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An Irishman abroad

16 November 2012

"I AM the product of long cor-ridors," he wrote, "empty sunlit rooms, upstairs indoor silences, attics explored in solitude, distant noises of gurgling cisterns and pipes. . . . Also, of endless books."

We approach the anniversary of the death of Clive Staples Lewis. He died on 22 November 1963, but his passing was largely unnoticed, as he shared the day with the assassination of J. F. Kennedy. The world stopped for the shot President; but a more intriguing man had died that day in Oxford.

In many ways, England was never home for this Belfast Protestant who, on arrival, in his words, "conceived a hatred for England which took many years to heal". He always sought Irish company, and "like all Irish people who meet in England, we ended by criticisms on the invincible flippancy and dullness of the Anglo-Saxon race. After all, there is no doubt, ami, that the Irish are the only people: with all their faults, I would not gladly live or die among another folk."

Some have suggested, however, that it was his despair of sectarian strife in Belfast which created a passion for unity among Christians around what the Roman Catholic writer G. K. Chesterton called "mere Christianity" - core doctrinal beliefs that all denominations could share.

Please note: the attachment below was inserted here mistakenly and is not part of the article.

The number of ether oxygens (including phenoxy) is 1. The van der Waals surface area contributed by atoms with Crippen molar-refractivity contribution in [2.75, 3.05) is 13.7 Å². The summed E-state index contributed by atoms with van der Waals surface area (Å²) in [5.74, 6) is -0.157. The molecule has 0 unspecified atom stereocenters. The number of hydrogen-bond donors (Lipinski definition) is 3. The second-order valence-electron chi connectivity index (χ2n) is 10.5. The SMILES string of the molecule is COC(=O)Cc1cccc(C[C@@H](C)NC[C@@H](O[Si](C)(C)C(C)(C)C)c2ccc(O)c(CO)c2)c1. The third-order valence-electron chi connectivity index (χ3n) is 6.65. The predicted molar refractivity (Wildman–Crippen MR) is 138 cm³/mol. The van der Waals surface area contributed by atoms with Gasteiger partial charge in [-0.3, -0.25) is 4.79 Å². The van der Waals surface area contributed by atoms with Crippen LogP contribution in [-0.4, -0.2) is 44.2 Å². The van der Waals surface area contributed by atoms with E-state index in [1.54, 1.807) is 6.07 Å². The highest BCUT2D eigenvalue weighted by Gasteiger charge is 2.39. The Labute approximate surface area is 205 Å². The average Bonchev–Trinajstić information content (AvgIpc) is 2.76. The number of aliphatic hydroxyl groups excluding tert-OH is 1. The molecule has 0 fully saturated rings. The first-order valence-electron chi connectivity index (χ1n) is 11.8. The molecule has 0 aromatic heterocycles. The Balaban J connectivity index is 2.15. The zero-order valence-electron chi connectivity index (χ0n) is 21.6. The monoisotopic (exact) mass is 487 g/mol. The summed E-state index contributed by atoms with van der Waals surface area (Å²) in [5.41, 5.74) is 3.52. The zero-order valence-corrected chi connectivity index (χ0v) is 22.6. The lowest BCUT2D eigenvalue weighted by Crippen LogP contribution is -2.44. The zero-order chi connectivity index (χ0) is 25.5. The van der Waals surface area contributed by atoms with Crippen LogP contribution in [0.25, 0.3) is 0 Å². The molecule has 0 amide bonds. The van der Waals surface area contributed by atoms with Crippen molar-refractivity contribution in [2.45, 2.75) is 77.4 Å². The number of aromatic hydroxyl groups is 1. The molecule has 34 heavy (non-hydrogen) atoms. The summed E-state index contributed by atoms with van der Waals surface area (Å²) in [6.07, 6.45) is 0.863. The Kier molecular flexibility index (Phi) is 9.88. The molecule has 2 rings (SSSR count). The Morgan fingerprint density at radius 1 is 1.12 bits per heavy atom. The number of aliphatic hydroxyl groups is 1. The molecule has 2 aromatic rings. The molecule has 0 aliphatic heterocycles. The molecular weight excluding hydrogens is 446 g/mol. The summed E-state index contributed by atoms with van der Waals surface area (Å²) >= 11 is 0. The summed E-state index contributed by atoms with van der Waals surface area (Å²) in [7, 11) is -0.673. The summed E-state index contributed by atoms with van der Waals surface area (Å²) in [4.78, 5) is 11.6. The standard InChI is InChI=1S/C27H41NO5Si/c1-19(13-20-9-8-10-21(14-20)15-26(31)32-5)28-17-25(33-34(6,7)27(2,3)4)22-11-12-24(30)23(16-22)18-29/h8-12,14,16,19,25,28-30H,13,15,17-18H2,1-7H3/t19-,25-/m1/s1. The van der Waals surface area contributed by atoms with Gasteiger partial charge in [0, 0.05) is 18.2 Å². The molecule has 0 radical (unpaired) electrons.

But religion came late to Lewis; after becoming an atheist at the age of 15, he immersed himself fully in pagan mythology. As a 19-year-old, he experienced trench warfare on the Somme, and agreed with Lucretius: "Had God designed the world, it would not be a world so frail and faulty as we see."

His adoption of Christianity, influenced both by Tolkien and by Chesterton's The Everlasting Man, is famously recorded in Surprised by Joy: "You must picture me alone in that room in Magdalen, night after night, feeling . . . the steady, unrelenting approach of Him whom I so earnestly desired not to meet. That which I greatly feared had at last come upon me. In the Trinity Term of 1929 I gave in, and admitted that God was God and knelt and prayed: perhaps, that night, the most dejected and reluctant convert in all England."

He became a famous Christian apologist, but, in 1960, wrote with a different voice after the death of his wife, Joy Davidman - a relationship that had developed from intellectual friendship to passionate commitment. Such was the savagery and rage of A Grief Observed that it was published under the pseudonym N. W. Clerk for fear of offence. It was a hatchet job on everything he had previously written, although, for some Christians, it is their favourite Lewis of all.

No plastic saint, young Clive lost his mother when young, knew only a distant father, and lived in a land never quite his own. But, in such exile, what homecomings he described.

Simon Parke is the author of Pippa's Progress (DLT, 2012).

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